Cinema Curator at Watershed and Chair of the Film Hub South West, Mark Cosgrove feeds back on the highs and lows of Watershed’s screenings this week…
“Whilst I think we all recognise that The Rider is a fantastic independent American film, for me it was always going to be a small film box-office wise. I opened it in our smaller screen and if asked that immortal question: “What would success look like?” in relation to The Rider, my reply would be that it moves into a bigger screen. So it was very pleasing that over the weekend we did indeed swap it into Cinema 3 – our medium sized screen. On the basis of its performance over its opening weekend I have held it over for a 2nd week, which was a calculation that – if we took it off, it would simply disappear from Bristol screens rather than on box-office (it was 4th in our films grosses at the weekend). It seems to me that making available a film like The Rider for longer is a way to maximise audience interest as well as hopefully grow the audience and box-office for these smaller films.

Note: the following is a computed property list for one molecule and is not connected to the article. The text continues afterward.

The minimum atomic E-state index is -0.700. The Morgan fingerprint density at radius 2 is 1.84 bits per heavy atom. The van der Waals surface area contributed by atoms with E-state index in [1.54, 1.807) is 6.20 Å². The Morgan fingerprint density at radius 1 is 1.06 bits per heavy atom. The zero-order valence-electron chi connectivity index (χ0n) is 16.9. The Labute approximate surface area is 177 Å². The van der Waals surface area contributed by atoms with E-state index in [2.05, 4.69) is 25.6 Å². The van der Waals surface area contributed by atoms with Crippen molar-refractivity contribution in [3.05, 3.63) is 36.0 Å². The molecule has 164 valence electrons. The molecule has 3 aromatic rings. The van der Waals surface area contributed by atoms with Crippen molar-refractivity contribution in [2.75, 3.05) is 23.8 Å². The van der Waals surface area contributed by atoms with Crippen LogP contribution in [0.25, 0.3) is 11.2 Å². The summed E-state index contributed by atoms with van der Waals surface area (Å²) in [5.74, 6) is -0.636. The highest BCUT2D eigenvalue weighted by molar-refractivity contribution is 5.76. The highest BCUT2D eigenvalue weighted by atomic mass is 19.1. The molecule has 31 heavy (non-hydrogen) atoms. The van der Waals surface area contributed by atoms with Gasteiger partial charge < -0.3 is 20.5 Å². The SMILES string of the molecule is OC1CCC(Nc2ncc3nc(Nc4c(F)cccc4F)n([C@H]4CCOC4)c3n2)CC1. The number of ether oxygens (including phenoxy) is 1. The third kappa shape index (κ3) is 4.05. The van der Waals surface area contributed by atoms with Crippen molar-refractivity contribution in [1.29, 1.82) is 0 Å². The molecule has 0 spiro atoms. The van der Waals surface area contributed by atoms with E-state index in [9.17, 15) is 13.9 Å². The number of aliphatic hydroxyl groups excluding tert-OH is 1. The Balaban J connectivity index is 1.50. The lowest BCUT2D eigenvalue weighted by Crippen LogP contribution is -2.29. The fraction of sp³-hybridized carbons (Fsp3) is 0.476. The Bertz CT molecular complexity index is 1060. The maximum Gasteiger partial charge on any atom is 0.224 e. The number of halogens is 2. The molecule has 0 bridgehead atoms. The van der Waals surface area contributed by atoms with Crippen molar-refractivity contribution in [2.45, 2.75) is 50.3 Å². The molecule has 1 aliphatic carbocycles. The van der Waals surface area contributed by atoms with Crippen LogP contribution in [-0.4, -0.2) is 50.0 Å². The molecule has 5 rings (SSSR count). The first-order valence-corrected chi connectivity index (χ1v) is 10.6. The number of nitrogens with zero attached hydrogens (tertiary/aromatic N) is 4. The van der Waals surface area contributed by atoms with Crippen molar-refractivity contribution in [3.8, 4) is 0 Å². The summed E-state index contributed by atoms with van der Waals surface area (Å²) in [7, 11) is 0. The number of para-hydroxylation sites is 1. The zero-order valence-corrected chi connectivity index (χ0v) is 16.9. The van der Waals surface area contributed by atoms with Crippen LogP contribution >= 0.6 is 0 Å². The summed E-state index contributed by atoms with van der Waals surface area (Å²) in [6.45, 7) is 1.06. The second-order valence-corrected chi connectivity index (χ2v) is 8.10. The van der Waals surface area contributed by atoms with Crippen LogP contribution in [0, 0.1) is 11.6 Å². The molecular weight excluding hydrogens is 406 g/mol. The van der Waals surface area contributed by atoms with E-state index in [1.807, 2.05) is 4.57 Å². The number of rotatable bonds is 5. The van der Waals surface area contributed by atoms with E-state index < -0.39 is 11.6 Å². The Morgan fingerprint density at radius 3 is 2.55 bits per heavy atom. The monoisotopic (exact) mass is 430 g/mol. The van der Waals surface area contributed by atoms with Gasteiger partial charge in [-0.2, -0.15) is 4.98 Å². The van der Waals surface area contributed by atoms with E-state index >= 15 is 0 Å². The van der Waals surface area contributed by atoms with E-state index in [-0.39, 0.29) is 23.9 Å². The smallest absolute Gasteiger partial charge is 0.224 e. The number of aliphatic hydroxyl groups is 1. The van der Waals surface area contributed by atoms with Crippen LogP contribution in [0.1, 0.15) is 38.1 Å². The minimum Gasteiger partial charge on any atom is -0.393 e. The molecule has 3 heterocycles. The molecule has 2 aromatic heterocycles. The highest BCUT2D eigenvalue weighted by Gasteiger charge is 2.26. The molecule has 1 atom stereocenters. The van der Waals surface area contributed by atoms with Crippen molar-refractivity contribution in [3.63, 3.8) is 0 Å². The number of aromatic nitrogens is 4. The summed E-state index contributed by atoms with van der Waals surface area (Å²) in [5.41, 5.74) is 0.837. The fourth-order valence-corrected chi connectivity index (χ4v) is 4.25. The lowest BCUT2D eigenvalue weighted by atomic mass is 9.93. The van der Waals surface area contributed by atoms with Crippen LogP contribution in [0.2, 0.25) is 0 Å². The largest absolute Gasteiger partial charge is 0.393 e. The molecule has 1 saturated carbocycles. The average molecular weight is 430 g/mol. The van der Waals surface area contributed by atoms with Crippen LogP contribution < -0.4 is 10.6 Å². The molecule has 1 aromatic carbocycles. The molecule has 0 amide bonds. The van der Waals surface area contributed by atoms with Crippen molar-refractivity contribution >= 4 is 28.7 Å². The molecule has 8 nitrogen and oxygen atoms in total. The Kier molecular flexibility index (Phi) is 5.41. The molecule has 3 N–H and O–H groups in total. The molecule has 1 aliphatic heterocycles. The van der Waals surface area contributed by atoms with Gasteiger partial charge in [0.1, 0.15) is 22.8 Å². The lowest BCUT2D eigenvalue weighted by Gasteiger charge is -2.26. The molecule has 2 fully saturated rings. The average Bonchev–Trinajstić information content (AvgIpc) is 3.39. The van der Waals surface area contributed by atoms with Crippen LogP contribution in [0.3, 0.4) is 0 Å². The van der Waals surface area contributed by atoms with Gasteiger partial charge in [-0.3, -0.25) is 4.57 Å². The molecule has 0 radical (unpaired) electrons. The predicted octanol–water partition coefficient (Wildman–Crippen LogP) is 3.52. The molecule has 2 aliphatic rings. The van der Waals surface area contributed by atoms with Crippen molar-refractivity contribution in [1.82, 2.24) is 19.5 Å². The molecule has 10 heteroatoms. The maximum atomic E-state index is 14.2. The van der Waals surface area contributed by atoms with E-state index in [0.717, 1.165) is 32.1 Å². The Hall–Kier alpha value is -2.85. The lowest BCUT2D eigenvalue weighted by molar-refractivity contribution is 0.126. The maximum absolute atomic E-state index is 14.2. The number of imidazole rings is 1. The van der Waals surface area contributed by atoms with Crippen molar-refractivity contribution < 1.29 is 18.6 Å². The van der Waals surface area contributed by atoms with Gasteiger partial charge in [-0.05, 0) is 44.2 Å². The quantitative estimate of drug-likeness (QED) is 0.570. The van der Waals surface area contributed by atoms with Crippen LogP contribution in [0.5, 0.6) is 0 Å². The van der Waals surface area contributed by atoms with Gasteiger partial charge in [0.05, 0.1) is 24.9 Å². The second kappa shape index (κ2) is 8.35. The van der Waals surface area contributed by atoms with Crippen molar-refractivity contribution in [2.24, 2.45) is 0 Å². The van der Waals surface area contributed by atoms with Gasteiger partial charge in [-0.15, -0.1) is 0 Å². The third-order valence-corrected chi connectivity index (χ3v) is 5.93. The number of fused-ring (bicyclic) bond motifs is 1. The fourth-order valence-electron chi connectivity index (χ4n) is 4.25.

Unfortunately I wish I could have done the same for Palestinian film Wajib which had fantastic reviews at the weekend but it feels like it – as with American Animals – has fallen through the cracks and not fully registered with audiences. Plus with the volume of forthcoming releases (Climax, Faces Places and MIA) a continuing demand for BlacKkKlansman, Cold War and Miseducation of Cameron Post, screen space is very much at a premium.”
Film Hub South West is delighted to be working with BFI Distribution to support the regional release of Mark Jenkin's newest feature film, Bait, in the South West.
I.D. Screening Days (Inclusion & Diversity) is your chance to explore current debates around inclusion and diversity in film exhibition and further afield.
Sea Change provides a dedicated space for women in the industry to develop professionally and personally